A considerable body of work claims that high levels of social capital are associated with better health (e.g. Kennedy et al 1998; Rose 2000; Islam et al 2006; Khawaja et al 2006). Thus, social capital has come to be widely considered to be one of the many social determinants of health. Social capital has a variety of definitions; so wide a variety indeed that its usefulness has been questioned:
the concept has been stretched, modified, and extrapolated to cover so many types of relationships at so many levels of individual, group, institutional, and state analyses that the term has lost all heuristic value there does not appear to be consensus on the nature of social capital, its appropriate level of analysis, or the appropriate means of measuring it
(Macinko and Starfield 2001:394-410).
This alone should mean that claims about the association of social capital and health should be treated judiciously. Additionally, the literature on social capital and health (SCH) reveals a set of conceptual and methodological problems that arise from the dominance in this literature of survey research that looks for associations between social capital and health indicators (e.g. Onyx and Bullen 2000; Rose 2000). The difficulty is that, as Bowling (2005) points out, most measures have not been validated. Furthermore, many studies are often based on secondary analysis of data sets gathered by research not designed to measure or explore social capital (e.g. Chavez et al 2004; Pevalin and Rose 2003). In these cases, researchers use answers to questions that may be regarded as proxy measures for social capital. For example, Pevalin and Rose (2003) select as indicators of social capital questions from the British Household Panel Survey on the following topics:
* social participation (meaning participation in organisations and associations);
* frequency of contact with three closest friends;
* perceptions of crime in the neighbourhood; and
* neighbourhood attachment.
They also include questions on social support. However, aspects of social capital emphasised elsewhere, such as trust and reciprocity, are absent. This illustrates how the way that social capital is conceptualised and operationalised may be influenced by the nature of the proxy indicators available.
One effect of such methods is to give social networks and social support (SNSS) a greater importance in the empirical SCH literature than they do in the theoretical literature on social capital. The three most commonly cited theorists offer rather less certainty about the central role of social networks. For Bourdieu (1986), it is not the pleasures and benefits of sociability that constitute social capital, but the resources that social contact and networking can bring to members of affluent and powerful elites. For Coleman (1988), social networks are valued for their normative effects in generating and policing rules of behaviour ('obligations, expectations and trustworthiness; information channels; norms and effective sanctions': S102). For Putnam et al (1993) the key features of social capital are participation in local activities and organisations, and generalised trust and reciprocity. Thus, there is no theoretical consensus about the importance of SNSS.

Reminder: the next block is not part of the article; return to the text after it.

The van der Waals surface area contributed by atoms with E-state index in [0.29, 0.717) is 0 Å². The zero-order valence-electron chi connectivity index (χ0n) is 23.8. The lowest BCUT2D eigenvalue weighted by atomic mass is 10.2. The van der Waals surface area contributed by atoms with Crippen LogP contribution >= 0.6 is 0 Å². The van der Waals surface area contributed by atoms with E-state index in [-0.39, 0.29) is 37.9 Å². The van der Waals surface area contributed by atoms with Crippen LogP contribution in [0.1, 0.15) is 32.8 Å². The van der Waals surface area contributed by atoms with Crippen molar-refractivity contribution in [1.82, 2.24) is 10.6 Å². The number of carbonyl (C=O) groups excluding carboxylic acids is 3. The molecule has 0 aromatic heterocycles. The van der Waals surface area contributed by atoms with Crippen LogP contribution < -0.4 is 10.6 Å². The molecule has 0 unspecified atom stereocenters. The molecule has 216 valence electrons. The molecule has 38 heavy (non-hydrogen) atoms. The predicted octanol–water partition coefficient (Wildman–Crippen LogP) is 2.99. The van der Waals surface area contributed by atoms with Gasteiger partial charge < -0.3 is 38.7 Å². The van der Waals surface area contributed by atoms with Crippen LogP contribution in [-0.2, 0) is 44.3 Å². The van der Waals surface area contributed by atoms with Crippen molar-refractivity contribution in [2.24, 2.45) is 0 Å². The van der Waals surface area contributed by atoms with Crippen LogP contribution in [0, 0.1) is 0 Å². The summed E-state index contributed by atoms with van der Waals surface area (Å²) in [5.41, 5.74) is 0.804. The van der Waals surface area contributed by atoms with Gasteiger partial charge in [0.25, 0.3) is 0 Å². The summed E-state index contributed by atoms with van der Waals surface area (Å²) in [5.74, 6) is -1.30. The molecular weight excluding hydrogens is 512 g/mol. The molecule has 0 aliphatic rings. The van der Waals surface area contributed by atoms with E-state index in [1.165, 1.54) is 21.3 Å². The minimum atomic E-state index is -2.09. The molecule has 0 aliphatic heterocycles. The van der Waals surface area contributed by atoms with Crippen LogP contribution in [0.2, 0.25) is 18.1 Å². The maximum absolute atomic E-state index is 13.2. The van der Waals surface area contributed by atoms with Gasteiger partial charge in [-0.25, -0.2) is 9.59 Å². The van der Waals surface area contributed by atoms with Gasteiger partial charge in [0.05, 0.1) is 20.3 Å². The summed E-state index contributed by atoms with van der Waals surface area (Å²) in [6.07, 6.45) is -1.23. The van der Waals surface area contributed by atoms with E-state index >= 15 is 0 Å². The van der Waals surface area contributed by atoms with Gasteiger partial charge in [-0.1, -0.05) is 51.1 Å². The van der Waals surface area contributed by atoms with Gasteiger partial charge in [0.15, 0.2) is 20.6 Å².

It would be misleading to imply that there is such a consensus in the empirical literature either. Some studies omit SNSS altogether (Kawachi et al 1997; Lochner et al 2003); some include social networks and social support as separate concepts (Pevalin and Rose 2003); some include social support as part of social networks (Coulthard et al 2002); some understand social networks and/or social support as the primary component of social capital (Snijders 1999); others explicitly exclude social support from social capital but include social networks (Cooper et al 1999); others do the reverse (Looman 2006). This variety illustrates the extent to which SNSS is included in the empirical literature on SCH and the various, and frequently inconsistent ways, in which it is employed in that literature. …